psubb mm1, mm3 ; +2 clk
psubb mm0, mm2
movq mm2, mm0 ; +2 clk
punpckhbw mm0, mm1; +1 clk
punpcklbw mm2, mm1; +1 clk
movq , mm0
movq , mm2; +2 clk
Total 15 clock ticks.

My code has less dependences of registers and as a result 2 clock ticks are released.
Posted on 2002-02-24 11:39:49 by Nexo
Nexo, having tested both, they perform the same? Both have the alignment problem as well. They are 72 bytes long - the decode bandwidth is at maximum when performing at 9 clock cycles. It will not get faster than that without getting smaller. There are 6 groups of 3 instructions, and 3 groups of two instructions. Here is a picture of the decode part:
Posted on 2002-02-24 12:24:12 by bitRAKE
After the instructions are decoded, then the processor rearranges them to reduce dependancies. Your algo is technically better, but the processor does that for me.
Posted on 2002-02-24 12:28:42 by bitRAKE
bitRAKE, I tested only linear execution (without cycle). I made real measurements of execution of the code. They were confirmed with programs " VTune (TM) Performance Analyzer " and " AMD CodeAnalyst ".
1. You in one group have dependences which do not allow to be executed to group for one clock tick. Even it is not possible.
2. In the document " AMD Athlon Processor x86 Code Optimization Guide " (pages 289-292) can be seen, that MMX commands are executed for two clock ticks in the block of execution!
3. AMD the processor has physically two blocks of execution MMX (AMD Athlon Processor Technical Brief, page 3), therefore on two clock ticks can be executed two MMX commands if is not present dependence.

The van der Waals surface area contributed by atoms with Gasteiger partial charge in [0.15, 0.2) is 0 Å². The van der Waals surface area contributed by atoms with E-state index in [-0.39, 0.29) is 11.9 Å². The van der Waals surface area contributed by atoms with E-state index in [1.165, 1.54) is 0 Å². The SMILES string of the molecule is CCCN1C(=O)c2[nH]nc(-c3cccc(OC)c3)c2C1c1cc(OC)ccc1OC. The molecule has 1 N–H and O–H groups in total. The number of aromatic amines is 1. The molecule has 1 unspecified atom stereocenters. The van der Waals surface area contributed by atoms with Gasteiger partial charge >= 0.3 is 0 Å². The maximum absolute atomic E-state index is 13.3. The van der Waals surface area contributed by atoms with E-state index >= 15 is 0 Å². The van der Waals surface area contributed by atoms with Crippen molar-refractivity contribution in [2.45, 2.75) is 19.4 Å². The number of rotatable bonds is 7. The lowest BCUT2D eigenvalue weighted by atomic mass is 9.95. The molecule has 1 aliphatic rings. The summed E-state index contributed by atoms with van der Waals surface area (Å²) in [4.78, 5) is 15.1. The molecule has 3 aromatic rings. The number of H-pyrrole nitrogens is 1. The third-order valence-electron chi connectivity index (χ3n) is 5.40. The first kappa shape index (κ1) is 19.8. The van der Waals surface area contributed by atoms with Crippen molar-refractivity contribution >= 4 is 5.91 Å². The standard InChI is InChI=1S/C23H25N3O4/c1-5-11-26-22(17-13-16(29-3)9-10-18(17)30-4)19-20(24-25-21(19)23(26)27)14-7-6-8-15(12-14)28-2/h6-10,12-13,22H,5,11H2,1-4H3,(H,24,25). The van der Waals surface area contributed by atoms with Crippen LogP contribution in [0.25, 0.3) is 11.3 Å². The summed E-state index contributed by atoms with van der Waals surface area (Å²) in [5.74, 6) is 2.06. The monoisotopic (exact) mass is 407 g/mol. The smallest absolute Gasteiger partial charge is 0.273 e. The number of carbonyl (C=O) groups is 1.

4. Three commands are simultaneously executed only in blocks of execution of integer operations (IEU/ALU), but MMX commands are executed in blocks FADD/MMX and FMUL/MMX.

Therefore yours 9 clock ticks are erratic.
Posted on 2002-02-24 14:17:31 by Nexo
Hi, hutch--.
As a first approximation my code of your task looks so:
; Input: al-number
; Output: eax-chars
movzx eax, al
cmp eax, 10
jb @@ 1
mov ecx, '-,'shl 16
cmp eax, 100
jb @@ 10
mov edx, 51EB851Fh
mov ebx, eax
mul edx
shr edx, 5
imul eax, edx,-100
lea ecx,
add eax, ebx
shl ecx, 16
@@ 10:
mov edx, 0CCCCCCCDh
mov ebx, eax
mul edx
shr edx, 3
imul eax, edx,-10
shl edx, 8
add eax, ebx
lea ecx,
add eax, ecx
bswap eax
ret
@@ 1:
shl eax, 24
add eax, ' 0,--'
ret
Posted on 2002-02-24 14:18:36 by Nexo
Hutch, I have absolutely forgotten about the best alternative :) , that it is possible to use the table with a size in 1 Kilobytes.
movzx eax, al
mov eax,
Posted on 2002-02-24 14:43:10 by Nexo
Hope this makes sense.

Last question: unsigned? (in your example was 199,
I assume unsigned. Right?
Posted on 2002-02-24 15:28:02 by The Svin
Alex, Nexo,

A friend of mine, Jibz dug up an algo he had which more or less did the job perfectly, it took the BYTE data in AL and wrote the output to which saved me doing the register transfer I had done when interfacing with a number of HLL routines.